So @ave-arianna is liveblogging me while watching GBU and his reaction to Blondie walking in to the trio scene was ‘hey where did Blondie get the shawl?’
and to be honest there is no better reaction to the arrival of the mysterious poncho I am dead
Actually @chunchomunos solved this, he takes it from the dead soldier he gives his coat to:
Which is a pretty bullshit Blondie thing to do and I love that
Further clarifications on this /character study thoughts:
So the move to switch his coat (probably fits better, more useful) to this poncho of an unnamed solider is an interesting one for Blondie. It’s definitely taking a memento of the experience. Is he reminding himself of the kindness he once offered to someone? Is he trying to move past his relatively criminal life with Tuco?
I feel like this could make the most sense if I understood the chronology of the Dollars Trilogy differently. I always thought of the order as going Fistful of Dollars, For a Few Dollars More, The Good the Bad and the Ugly. @bloncos pointed out that since the poncho is aquired in this movie, GBU is meant to be chronologically prior to the other two– this fits with the dates shown in the movie (check out this post on it).
This is interesting to me as I think of the Dollars Trilogy as sort of a descent towards lower moral standards, but higher monetary stakes. That is, starting with Fistful, TMWNN has progressively fewer qualms towards what he’s willing to do to get rich. I think that’s because Blondie strikes me as sort of the most numb to the horrible things of all three TMWNN. Certainly the most inconsistent thing about the order swap is…what the hell does Blondie do with the money if he’s off being a bounty hunter or doing dirty work for the Rojos a decade or so later?
But in any case those are neat stories that could be told, and I’d be interested in other headcanons for a different story that connects all three (that said, I also love TMWNN as a standalone character for each film, where Manco/Joe/Blondie are all their own person).
On the other hand, if seen in two other chronological orders,The Dollars Trilogy could also be read as an <i>ascent</i> towards slightly better ethics. I do accept ALL of Bloncos’ objections, but am only looking at possible ethical angles here.
If GBU / FFofD / FFAFDM, then (1) yes, where did all of Blondie’s money go?? (We can make up our own headcanons there) (2) Blondie still amoral as Joe, but does another gratuitous act of kindness to the oppressed Holy Family (3) Blondie opens up to a few human feelings (towards Mortimer, which can be read as friendship, father figure, slash, whatever) in FFADM.
If GBU / FFADM/ FFoD (mirror reverse order), then (1) where did all of Blondie and Manco’s money go?? Headcanons urgently needed.(2) it could be argued that Joe is the most ethically-motivated of the 3 heroes (see previous para).
To be honest, the first headcanon that came to mind was that he donates all of it anonymously to hospitals for recovering solidiers in the war effort. It does fit with his silently grumpy “war….bad” vibe.
Then FAFDM / Fistful makes sense to me as a progression, as FAFDM would be picking up the work he did with Tuco, but legally, and Fistful belies a sense of disillusionment and lack of self preservation, but still with an ertstwhile idealism (possibly from losing Mortimer?)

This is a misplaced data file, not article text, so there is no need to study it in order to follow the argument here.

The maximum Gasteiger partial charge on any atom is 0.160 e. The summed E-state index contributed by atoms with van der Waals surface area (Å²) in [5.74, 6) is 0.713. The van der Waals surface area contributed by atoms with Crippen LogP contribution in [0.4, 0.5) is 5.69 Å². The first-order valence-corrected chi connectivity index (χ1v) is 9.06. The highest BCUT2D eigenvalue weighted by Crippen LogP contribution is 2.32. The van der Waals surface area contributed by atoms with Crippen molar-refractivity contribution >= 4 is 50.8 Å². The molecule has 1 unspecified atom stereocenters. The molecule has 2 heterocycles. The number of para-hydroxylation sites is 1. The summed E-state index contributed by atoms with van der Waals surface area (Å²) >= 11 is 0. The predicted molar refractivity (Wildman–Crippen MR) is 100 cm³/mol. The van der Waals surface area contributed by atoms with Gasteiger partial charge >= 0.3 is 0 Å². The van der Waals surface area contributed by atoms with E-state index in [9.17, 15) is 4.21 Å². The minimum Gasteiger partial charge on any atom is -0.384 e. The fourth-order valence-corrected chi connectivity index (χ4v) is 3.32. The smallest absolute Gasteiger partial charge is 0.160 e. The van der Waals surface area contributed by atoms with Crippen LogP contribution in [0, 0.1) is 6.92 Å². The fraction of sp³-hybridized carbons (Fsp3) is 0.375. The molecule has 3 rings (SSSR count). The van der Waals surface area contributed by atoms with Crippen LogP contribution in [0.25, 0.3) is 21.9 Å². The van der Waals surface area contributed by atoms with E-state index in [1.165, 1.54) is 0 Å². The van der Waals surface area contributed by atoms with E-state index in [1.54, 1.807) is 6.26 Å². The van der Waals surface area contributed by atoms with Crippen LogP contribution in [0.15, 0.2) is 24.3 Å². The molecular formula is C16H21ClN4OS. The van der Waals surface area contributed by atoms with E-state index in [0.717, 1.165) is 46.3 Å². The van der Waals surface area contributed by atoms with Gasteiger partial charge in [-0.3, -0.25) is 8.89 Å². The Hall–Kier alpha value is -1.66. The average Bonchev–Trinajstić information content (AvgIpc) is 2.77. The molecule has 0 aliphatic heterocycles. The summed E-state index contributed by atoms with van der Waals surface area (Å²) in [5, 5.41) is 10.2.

Great discussion! A couple things:
- I don’t think the poncho necessarily belonged to the dying soldier. He wasn’t wearing it–it was just lying on some nearby rubble in the ruins of the church (I think it’s a church?) that Blondie finds him in and could have belonged to anybody. After the soldier dies, Blondie seems to consider taking his coat back from him for a moment, but then notices the poncho and grabs that instead, patting the soldier’s shoulder and leaving him still wrapped in his coat.
- Secondly, I just can’t see ranking FoD -> FFADM -> GBU as a devolution of TMWNN’s ethics. In fact, I’d rank it exactly the opposite. We’ve talked about this before, but even if we can’t agree on which version of TWMWNN is most/least ethical, maybe we can just conclude that it’s not clear-cut. To me, Manco seems the most ruthless and proactively violent, with the least indication of seeing much value in human life–Mortimer is the only exception (as opposed to Blondie who expresses remorse for several deaths: his partner whom Tuco kills, the captain, the soldier, and he shows compassion to Tuco as well (multiple times)). Manco also seems like the most selfishly motivated (in that he actually really seeks out a reward and articulates a material goal, while it could be argued that Blondie is just surviving while playing with danger–the treasure hunt really only comes up as a means to escape from immediate death at Tuco’s hands). The fact that Manco is acting within the law doesn’t make his actions seem more ethical to me than Blondie’s. Blondie is a bounty hunter who doesn’t kill his catches, but in fact lets them go. Possibly from mercy, possibly from apathy, possibly from a mix of both, or possibly even as a kind of rebellion against the powers-that-be. But I can’t see it as necessarily worse than hunting down and killing people, without a trial, with no questions, some of whom trusted him (that scene where he shoots everyone in the little camp he’s made with some of Indio’s gang? brutal). Manco may be more self-righteous (the dressing-down he gives the sheriff at the beginning of the film), but I wouldn’t say that means he’s actually any more righteous.
- If the chronological order is GBU -> FoD -> FAFDM, then that does make the story a decline in ethical standards and compassion in my view. But the logistical issues (what happened to the money??) remain. (Like @bleak-nomads, I think he might have given it away. Because, again, I don’t think Blondie’s seeming apathy/numbness actually makes him less moral–I think it may actually come from a weary idealism, that can lead to random acts of altruism and kindness.)
- I do like @mcicioni-blog‘s interpretation of the GBU -> FoD -> FAFDM progresion though, since you could argue that he is opening himself up to a possible real human connection more than he has ever seemed to yet. (But is openness to interpersonal relationships actually more moral than detached altruism? I don’t believe so. Still, it may mean emotional growth. In general, I would say that Manco is much more worldly than Blondie, meaning that he cares more about concrete things in his own life.)